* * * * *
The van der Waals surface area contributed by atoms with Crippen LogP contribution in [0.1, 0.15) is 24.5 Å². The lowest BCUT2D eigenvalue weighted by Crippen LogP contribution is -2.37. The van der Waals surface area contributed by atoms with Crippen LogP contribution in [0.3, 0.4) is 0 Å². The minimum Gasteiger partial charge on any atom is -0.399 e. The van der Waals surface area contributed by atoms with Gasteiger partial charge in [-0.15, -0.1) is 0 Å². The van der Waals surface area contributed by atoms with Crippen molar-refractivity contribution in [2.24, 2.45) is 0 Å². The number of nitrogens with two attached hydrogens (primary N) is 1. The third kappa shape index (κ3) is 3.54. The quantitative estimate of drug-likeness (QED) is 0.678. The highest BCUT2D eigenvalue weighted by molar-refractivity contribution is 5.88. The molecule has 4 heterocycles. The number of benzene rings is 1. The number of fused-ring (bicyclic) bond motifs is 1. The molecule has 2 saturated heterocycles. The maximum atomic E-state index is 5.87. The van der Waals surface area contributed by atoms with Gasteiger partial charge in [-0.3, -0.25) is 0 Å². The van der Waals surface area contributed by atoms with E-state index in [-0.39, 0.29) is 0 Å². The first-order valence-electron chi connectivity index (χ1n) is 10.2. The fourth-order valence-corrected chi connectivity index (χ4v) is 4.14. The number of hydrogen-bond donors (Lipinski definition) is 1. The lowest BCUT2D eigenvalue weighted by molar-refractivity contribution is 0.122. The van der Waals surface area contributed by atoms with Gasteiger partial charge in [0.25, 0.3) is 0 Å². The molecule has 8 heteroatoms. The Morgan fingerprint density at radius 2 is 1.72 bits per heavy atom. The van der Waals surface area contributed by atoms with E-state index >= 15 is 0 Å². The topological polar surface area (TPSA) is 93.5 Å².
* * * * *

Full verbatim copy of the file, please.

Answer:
The van der Waals surface area contributed by atoms with Crippen LogP contribution in [0.1, 0.15) is 24.5 Å². The lowest BCUT2D eigenvalue weighted by Crippen LogP contribution is -2.37. The van der Waals surface area contributed by atoms with Crippen LogP contribution in [0.3, 0.4) is 0 Å². The minimum Gasteiger partial charge on any atom is -0.399 e. The van der Waals surface area contributed by atoms with Gasteiger partial charge in [-0.15, -0.1) is 0 Å². The van der Waals surface area contributed by atoms with Crippen molar-refractivity contribution in [2.24, 2.45) is 0 Å². The number of nitrogens with two attached hydrogens (primary N) is 1. The third kappa shape index (κ3) is 3.54. The quantitative estimate of drug-likeness (QED) is 0.678. The highest BCUT2D eigenvalue weighted by molar-refractivity contribution is 5.88. The molecule has 4 heterocycles. The number of benzene rings is 1. The number of fused-ring (bicyclic) bond motifs is 1. The molecule has 2 saturated heterocycles. The maximum atomic E-state index is 5.87. The van der Waals surface area contributed by atoms with Gasteiger partial charge in [-0.3, -0.25) is 0 Å². The van der Waals surface area contributed by atoms with E-state index in [-0.39, 0.29) is 0 Å². The first-order valence-electron chi connectivity index (χ1n) is 10.2. The fourth-order valence-corrected chi connectivity index (χ4v) is 4.14. The number of hydrogen-bond donors (Lipinski definition) is 1. The lowest BCUT2D eigenvalue weighted by molar-refractivity contribution is 0.122. The van der Waals surface area contributed by atoms with Gasteiger partial charge in [0.25, 0.3) is 0 Å². The molecule has 8 heteroatoms. The Morgan fingerprint density at radius 2 is 1.72 bits per heavy atom. The van der Waals surface area contributed by atoms with E-state index >= 15 is 0 Å². The topological polar surface area (TPSA) is 93.5 Å².